Hi. I'm Jaime Guzmán. I was raised in Little Village by a former Brazero (1963), Liborio Guzmán, and homemaker Sara (née Monroy). My fourth-grade educated parents raised five children in their three-bedroom bungalow at the corner of 25th Street and Sacramento Avenue. Four of those children went on to college, and all five children have contributed to a grandchild count of 11. As a child, I spent a lot of time at the Boys & Girls Club across the street from my parents’ home. Throughout my childhood, teenage and young adult years, I was a member of the Jalisco Fútbol Club in the Chicago Latin American Soccer Association (CLASA) league.
Between the years 2003 and 2005, I interned and volunteered at the Little Village Community Development Corporation (now Enlace Chicago), and The Resurrection Project in Pilsen.
In 2005, I had the privilege of working for an Alderman as an assistant. In 2006, I co-founded "B-Ball on the Block," an 11 week summer program. Each Friday, we would take over a troubled block in Little Village and galvanize positive community activities like basketball, art, and mentorship. The program has gone on to inspire other programs, like the city-wide program, Hoops in the Hood.
The success of the b-ball program led to me becoming the director of violence prevention for the Little Village Community Development Corporation (now Enlace Chicago). There, I oversaw the Cease Fire street intervention team, organized a support group for victims of domestic violence, and raised $75,000.00 to create a paid apprenticeship program for 35 teens on auto body work.
In my next role, I worked as a project manager at The Resurrection Project in Pilsen, a non-profit community development corporation. There, I focused on creating more technology opportunities for the community and working towards increasing digital literacy. The program, funded by the MacArthur foundation and lead by the Local Initiative Support Corporation (LISC), obtained more than $300,000.00 in software grants for local non-profits in Pilsen, created a community website (the Pilsen portal), and developed a community plan on how to bridge the "digital divide."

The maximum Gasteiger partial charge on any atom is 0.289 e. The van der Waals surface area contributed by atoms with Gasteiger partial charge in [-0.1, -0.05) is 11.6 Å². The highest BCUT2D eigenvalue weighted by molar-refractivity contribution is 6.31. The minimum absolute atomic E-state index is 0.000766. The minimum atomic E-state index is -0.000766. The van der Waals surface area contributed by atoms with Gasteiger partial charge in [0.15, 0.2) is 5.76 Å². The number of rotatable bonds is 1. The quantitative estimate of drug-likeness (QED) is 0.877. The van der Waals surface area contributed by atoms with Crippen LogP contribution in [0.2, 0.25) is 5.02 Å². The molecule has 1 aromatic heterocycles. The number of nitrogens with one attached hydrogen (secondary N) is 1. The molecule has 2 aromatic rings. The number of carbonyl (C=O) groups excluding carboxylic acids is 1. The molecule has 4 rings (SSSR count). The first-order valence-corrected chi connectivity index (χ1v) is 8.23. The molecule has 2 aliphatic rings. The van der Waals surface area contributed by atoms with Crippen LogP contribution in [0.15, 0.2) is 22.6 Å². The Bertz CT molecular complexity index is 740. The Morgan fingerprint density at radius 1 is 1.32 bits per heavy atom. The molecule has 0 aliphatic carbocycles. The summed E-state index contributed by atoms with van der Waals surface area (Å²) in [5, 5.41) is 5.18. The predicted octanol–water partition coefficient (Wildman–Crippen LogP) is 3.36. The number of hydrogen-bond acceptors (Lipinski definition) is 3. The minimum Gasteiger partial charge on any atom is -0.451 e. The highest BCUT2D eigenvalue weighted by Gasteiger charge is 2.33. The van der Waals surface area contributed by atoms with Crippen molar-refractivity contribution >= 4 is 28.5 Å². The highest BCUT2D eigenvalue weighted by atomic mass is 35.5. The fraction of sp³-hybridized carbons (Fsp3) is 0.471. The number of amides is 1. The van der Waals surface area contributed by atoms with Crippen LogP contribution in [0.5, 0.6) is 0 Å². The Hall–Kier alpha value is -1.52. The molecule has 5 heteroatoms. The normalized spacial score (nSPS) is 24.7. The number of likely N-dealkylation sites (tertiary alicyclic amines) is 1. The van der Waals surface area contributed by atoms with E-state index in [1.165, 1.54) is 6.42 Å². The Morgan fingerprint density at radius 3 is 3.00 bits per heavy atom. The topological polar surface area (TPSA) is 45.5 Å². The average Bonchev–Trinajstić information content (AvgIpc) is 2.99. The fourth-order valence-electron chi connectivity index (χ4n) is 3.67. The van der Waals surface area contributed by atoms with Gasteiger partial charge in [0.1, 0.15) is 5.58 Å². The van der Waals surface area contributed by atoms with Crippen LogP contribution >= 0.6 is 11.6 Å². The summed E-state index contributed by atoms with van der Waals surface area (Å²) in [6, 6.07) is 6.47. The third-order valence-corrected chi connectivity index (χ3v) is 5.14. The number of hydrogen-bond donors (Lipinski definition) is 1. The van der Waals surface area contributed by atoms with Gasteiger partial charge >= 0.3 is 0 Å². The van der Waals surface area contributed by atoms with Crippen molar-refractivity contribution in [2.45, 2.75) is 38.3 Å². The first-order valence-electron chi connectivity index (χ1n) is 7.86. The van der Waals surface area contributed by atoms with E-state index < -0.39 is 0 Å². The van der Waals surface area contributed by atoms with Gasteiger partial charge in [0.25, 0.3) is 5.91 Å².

I have worked in the Bronzeville area where I was a member of the economic development team at the Quad Communities Development Corporation (QCDC). I managed a program that provided facade enhancement grants and marketing dollars for local businesses. It also created place-making initiatives to beautify the area, to increase walkability and commercial traffic. I worked with Chicago Transit Authority to "adopt the station" (green line) at 47th Street. We culturally enhanced the train station with murals that were created by 30 youth that I and local artists led in a 10-week graphic design program.
In 2015, I worked with Cook County Commissioner, Jesús "Chuy" Garcia. I drafted legislation to place campaign contribution limits on political candidates to the office of County Assessor. I contributed to legislation to get big money out of politics, and contributed to the creation of the Cook County Commission on Social Innovation.
Recently, I have been working at the Pilsen Law Center. I spend my days fighting for injured workers, protecting them from insurance companies that refuse to pay them for the benefits such as their time off of work, their medical bills, and medical treatment.
Other facts about me:
I have a lot of love for artists (my wife and son are artists). I host free informational workshops for visual artists, musicians and writers: informing them about copyright and trademark law to protect their works. I taught myself to sew (I had a two year stint as a "designer," with a couple fashion shows under my belt, making mens accessories and leather bags). I earned a bachelor of arts degree from DePaul University, and a Juris Doctor (law degree) from Marquette University Law School. I live with my wife and our two children in Gage Park.